Posted: February 04, 2013
New hope for natural gas autosBy Eric Peterson
A market dilemma
The Colorado Energy Office’s Schroeder says there is a "chicken-and-egg problem" with natural gas vehicles: Infrastructure is the egg and NGVs are the chicken, or maybe it’s the other way around.
"There are no vehicles out there," says Schroeder, thus there aren’t many service stations where you can fill up on natural gas. "The feeling is we can bring both the chicken and the egg together."
Beyond the MOU, Schroeder’s vision of chicken-egg oneness might be catalyzed by legislation. Signed into law last May, Colorado HB-1258 deregulates the resale of natural gas and electricity at service stations.
But there are still only about 20 retailers where you can fill up on compressed or liquefied natural gas in Colorado, most of them on the Front Range.
More are on the way. Clean Energy will have 150 trucking-oriented filling locations coast to coast by the end of 2013 and Shell has plans for another 100. There is also the possibility of at-home fueling for households with an appliance like the BRC FuelMaker Phill.
NGVAmerica’s Kolodziej says early diesel customers traded convenience in finding a pump for high mileage and were willing to drive to a truck stop in the post-Arab oil embargo 1970s. He says NGV infrastructure will follow a similar curve. "There are 150,000 gas stations in the U.S.," he says "People assume we have to blanket the entire country. That’s not true. If there were 5,000 stations offering natural gas, we wouldn’t be having this conversation, but there are only 1,000 right now. But we certainly don’t have to have 150,000."
Instead, he says a slight fraction will suffice, noting that Los Angeles has about 100 stations offering compressed or liquefied natural gas. "It’s not a surprise that Honda sells more natural-gas Civics in L.A. than anywhere else."
It follows that Kolodziej sees NGVs will first emerge as a commuter-friendly second or third car in the consumer market, and not a good option for one-car households. "We want to go after people with two or three cars to do things they do around town." After 200 miles, they can rely on vehicle No. 1 or No. 2 and not have to worry about where to fill up on natural gas on a trip to the Grand Canyon.
Matchmaking, NGV style
As the Denver-based manager of market development for Oklahoma City’s Chesapeake Energy, the country’s No. 2 natural gas producer, Dan Genovese is striving to "be the Chuck Woolery" of the industry to make a love connection between the private and public sector and get natural gas-fueled vehicles off of the drawing boards and onto the roads.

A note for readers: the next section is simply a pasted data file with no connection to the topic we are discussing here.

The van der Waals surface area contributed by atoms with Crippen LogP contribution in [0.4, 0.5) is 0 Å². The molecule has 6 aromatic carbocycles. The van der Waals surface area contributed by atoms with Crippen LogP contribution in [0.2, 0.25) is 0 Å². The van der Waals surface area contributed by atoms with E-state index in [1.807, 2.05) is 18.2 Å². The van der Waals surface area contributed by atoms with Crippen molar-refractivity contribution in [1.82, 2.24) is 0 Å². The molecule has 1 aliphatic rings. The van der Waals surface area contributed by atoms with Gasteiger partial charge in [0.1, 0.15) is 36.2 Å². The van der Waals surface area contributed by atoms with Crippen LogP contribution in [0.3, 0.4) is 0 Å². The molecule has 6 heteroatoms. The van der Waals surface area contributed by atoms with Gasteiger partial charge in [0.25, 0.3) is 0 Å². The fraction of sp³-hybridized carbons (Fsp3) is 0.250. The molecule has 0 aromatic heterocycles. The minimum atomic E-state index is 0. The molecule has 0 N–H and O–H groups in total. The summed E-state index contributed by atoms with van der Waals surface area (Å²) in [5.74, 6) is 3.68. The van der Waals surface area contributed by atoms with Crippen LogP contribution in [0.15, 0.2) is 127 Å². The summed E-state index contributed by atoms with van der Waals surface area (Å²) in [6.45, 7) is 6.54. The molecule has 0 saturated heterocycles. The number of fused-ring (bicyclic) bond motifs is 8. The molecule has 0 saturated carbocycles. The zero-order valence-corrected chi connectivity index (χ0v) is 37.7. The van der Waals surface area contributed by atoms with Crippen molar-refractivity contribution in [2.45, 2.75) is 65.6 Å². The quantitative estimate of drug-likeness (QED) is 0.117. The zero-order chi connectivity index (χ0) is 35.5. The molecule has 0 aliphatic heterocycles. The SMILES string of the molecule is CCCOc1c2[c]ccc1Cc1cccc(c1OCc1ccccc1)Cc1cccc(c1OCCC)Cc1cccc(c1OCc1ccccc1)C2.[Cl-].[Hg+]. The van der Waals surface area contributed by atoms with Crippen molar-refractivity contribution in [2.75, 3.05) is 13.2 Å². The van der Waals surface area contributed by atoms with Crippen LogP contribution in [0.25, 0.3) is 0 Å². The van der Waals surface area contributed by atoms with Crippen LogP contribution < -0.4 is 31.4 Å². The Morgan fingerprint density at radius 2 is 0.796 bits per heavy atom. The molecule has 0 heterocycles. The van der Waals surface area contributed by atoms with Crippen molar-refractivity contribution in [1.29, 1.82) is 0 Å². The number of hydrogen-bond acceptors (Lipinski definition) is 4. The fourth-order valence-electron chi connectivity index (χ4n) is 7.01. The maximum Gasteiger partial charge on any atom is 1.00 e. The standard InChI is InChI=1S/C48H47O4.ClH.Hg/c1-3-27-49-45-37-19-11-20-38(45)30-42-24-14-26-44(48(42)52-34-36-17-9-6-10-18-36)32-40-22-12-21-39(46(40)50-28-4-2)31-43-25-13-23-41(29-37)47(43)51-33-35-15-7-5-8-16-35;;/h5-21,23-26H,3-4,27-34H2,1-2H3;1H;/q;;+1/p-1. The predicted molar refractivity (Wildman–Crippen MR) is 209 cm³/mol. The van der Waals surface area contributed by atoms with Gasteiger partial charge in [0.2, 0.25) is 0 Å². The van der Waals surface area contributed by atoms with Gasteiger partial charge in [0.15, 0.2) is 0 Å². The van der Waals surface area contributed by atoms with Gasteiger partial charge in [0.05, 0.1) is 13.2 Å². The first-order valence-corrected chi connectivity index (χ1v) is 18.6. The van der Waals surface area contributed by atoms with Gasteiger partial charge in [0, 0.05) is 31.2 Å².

"We’re going to pull this beast through the needle," Genovese says. "We’re pushing and pulling the market."
His lofty projection is that natural gas could replace 15 percent of the nation’s motor fuels in five short years. Both economic and environmental concerns are driving the trend. "There’s kind of a double bonus," Genovese says. "If you adopt a fuel that has 25 percent to 30 percent less of a carbon footprint, it’s a double win: more miles per dollar and less carbon."
Genovese says companies aren’t going to be able to hit new Corporate Average Fuel Economy (CAFE) standards, calling for 54.5 miles per gallon by 2025 with incremental increases in interceding years, "so they look for credits. Electric vehicles will give them credits, and now natural gas vehicles give them credits."
If fleets adopt NGVs in a big way, the pathway to the consumer becomes a much shorter and easier route. "We suspect that natural gas vehicles will be cheaper and easier for consumers to adopt," says Genovese on why he sees the NGV as a better bet than the EV. "Auto manufacturers might find that an easier way to get credits. We think there’s a lot of optimism and opportunity for natural gas vehicles with auto manufacturers."
Denver-based writer Eric Peterson is the author of Frommer's Colorado, Frommer's Montana & Wyoming, Frommer's Yellowstone & Grand Teton National Parks and the Ramble series of guidebooks, featuring first-person travelogues covering everything from atomic landmarks in New Mexico to celebrity gone wrong in Hollywood. Peterson has also recently written about backpacking in Yosemite, cross-country skiing in Yellowstone and downhill skiing in Colorado for such publications as Denver's Westword and The New York Daily News. He can be reached at Eptcb126@msn.com